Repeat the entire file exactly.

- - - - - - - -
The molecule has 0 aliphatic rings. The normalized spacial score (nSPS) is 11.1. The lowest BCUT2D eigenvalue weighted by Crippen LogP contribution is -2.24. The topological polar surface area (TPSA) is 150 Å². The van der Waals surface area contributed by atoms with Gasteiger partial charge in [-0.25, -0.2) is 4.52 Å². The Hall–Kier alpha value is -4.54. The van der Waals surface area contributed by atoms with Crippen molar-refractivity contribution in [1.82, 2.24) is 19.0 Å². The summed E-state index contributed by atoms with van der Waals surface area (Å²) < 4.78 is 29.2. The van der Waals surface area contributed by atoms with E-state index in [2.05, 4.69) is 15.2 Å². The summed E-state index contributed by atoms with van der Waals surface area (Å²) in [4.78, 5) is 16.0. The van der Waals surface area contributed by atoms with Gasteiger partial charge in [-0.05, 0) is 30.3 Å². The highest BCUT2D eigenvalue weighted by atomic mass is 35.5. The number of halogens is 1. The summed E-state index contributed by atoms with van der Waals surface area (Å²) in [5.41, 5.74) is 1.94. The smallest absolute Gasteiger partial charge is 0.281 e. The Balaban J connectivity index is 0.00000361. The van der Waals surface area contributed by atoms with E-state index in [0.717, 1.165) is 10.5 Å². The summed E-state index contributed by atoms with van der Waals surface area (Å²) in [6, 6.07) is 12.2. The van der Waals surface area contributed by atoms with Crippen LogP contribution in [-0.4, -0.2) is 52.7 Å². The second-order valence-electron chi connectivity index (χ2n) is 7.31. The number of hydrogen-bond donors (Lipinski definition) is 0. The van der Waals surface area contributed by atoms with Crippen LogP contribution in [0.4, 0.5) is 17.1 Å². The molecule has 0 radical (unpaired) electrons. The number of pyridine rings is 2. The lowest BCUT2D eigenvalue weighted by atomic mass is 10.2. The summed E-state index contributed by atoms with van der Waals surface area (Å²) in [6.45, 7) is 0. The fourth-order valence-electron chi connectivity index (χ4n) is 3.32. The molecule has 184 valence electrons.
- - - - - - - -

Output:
The molecule has 0 aliphatic rings. The normalized spacial score (nSPS) is 11.1. The lowest BCUT2D eigenvalue weighted by Crippen LogP contribution is -2.24. The topological polar surface area (TPSA) is 150 Å². The van der Waals surface area contributed by atoms with Gasteiger partial charge in [-0.25, -0.2) is 4.52 Å². The Hall–Kier alpha value is -4.54. The van der Waals surface area contributed by atoms with Crippen molar-refractivity contribution in [1.82, 2.24) is 19.0 Å². The summed E-state index contributed by atoms with van der Waals surface area (Å²) < 4.78 is 29.2. The van der Waals surface area contributed by atoms with E-state index in [2.05, 4.69) is 15.2 Å². The summed E-state index contributed by atoms with van der Waals surface area (Å²) in [4.78, 5) is 16.0. The van der Waals surface area contributed by atoms with Gasteiger partial charge in [-0.05, 0) is 30.3 Å². The highest BCUT2D eigenvalue weighted by atomic mass is 35.5. The number of halogens is 1. The summed E-state index contributed by atoms with van der Waals surface area (Å²) in [5.41, 5.74) is 1.94. The smallest absolute Gasteiger partial charge is 0.281 e. The Balaban J connectivity index is 0.00000361. The van der Waals surface area contributed by atoms with E-state index in [0.717, 1.165) is 10.5 Å². The summed E-state index contributed by atoms with van der Waals surface area (Å²) in [6, 6.07) is 12.2. The van der Waals surface area contributed by atoms with Crippen LogP contribution in [-0.4, -0.2) is 52.7 Å². The second-order valence-electron chi connectivity index (χ2n) is 7.31. The number of hydrogen-bond donors (Lipinski definition) is 0. The van der Waals surface area contributed by atoms with Crippen LogP contribution in [0.4, 0.5) is 17.1 Å². The molecule has 0 radical (unpaired) electrons. The number of pyridine rings is 2. The lowest BCUT2D eigenvalue weighted by atomic mass is 10.2. The summed E-state index contributed by atoms with van der Waals surface area (Å²) in [6.45, 7) is 0. The fourth-order valence-electron chi connectivity index (χ4n) is 3.32. The molecule has 184 valence electrons.